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Nigeria: 31 killed in a spate of separate attacks on villages

Nigeria: 31 killed in a spate of separate attacks on villages
File -Belongings of the abducted students are pictured at the dormitory of the Government Girls Secondary School,   -  
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At least 31 people have been killed in Nigeria in three deadly separate attacks by criminal groups, residents told AFP on Thursday.

On Wednesday men on motorcycles invaded the village of Damaga in Zamfara state in the northwest.

"The bandits arrived around 1:00 am and started shooting indiscriminately. They killed thirteen people," villager Ayuba Musa said.

These armed men "stole cows, sheep and goats, they did not even spare the chickens," he added.

The shooting caused panic in the village, where middle school students immediately fled their classrooms for fear of being kidnapped, another resident told AFP.

For the past ten years or so, criminal groups, called "bandits" by the authorities, have terrorised the populations of northwestern and central Nigeria.

They attack villages, steal livestock and kidnap local personalities or travelers for ransom from the roads.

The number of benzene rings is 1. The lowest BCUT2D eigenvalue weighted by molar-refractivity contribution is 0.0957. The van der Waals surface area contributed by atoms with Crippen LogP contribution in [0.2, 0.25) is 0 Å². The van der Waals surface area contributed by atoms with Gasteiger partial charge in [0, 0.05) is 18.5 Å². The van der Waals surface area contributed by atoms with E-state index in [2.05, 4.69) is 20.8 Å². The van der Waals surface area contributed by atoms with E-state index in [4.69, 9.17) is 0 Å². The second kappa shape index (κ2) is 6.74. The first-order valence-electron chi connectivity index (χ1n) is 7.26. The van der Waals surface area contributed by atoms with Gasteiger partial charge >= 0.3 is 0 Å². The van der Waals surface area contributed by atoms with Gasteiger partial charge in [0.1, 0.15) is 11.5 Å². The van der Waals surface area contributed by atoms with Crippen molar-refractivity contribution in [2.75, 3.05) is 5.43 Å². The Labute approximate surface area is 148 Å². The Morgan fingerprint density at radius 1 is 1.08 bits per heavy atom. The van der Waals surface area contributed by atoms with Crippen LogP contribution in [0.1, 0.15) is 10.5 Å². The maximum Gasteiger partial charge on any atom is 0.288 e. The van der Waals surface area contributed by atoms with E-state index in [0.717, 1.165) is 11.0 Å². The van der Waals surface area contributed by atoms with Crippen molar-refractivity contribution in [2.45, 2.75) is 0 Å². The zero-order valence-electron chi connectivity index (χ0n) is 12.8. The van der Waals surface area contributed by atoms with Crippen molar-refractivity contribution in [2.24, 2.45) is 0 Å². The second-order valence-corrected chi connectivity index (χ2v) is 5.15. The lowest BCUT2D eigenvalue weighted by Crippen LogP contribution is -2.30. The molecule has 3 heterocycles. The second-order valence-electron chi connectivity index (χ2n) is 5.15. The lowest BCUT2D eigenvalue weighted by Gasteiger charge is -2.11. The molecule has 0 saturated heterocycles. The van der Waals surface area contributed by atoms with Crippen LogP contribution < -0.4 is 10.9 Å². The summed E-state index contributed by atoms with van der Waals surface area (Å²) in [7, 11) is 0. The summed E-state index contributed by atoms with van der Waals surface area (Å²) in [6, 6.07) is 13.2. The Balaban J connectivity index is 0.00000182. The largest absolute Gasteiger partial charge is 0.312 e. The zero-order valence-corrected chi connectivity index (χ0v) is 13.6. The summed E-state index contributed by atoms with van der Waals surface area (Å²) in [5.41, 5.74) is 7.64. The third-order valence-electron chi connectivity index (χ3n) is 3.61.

In recent months, they have stepped up attacks on schools, causing turmoil around the world.

In less than three months, four mass kidnappings of students took place in these poor and rural areas of Nigeria.

In February, almost 300 girls were abducted from a school in Zamfara state and later released. 

A criminal group on Wednesday also attacked the village of Osewu in central Nasarawa state, killing 17 people, including a local chief.

"They attacked the villagers with machetes and killed 17 people," villager Idris Habibu told AFP.

The criminals were "very numerous" and the local militiamen, in charge of protecting the communities of these gangs, "could not do anything", according to him.

"The attackers came with guns, but they attacked the villagers with machetes," said another resident, Abdullahi Omeiza, confirming the number of people killed.

On Tuesday, a criminal gang killed one person and injured 18 others in the attack on the village of Kapana, in the district of Munya, central Niger state.

"We lost one person in the attack by the bandits and 18 others were shot and wounded," Andrew Danjuma Jagaba, a member of parliament from that state, told AFP.

Contacted by AFP, the police in these states could not be reached on Thursday afternoon to confirm these attacks.

Faced with the insecurity that plagues the North West, Nigerian President Muhammadu Buhari is under pressure.

During a meeting in Abuja on Thursday, the president said he asked army officials to strike "harder" to crack down on crime in the region.

"Anyone carrying an AK-47 (a Kalashnikov) must be shot," he threatened, according to a presidential statement.

The Nigerian army has been operating in these regions since 2016, but its priority remains the northeast of the country, which has been in the throes of a jihadist rebellion since 2009.

On Tuesday, the governor of the state of Zamfara said that 6,000 additional troops would soon be deployed, but the presidency and the army then said they were not aware.

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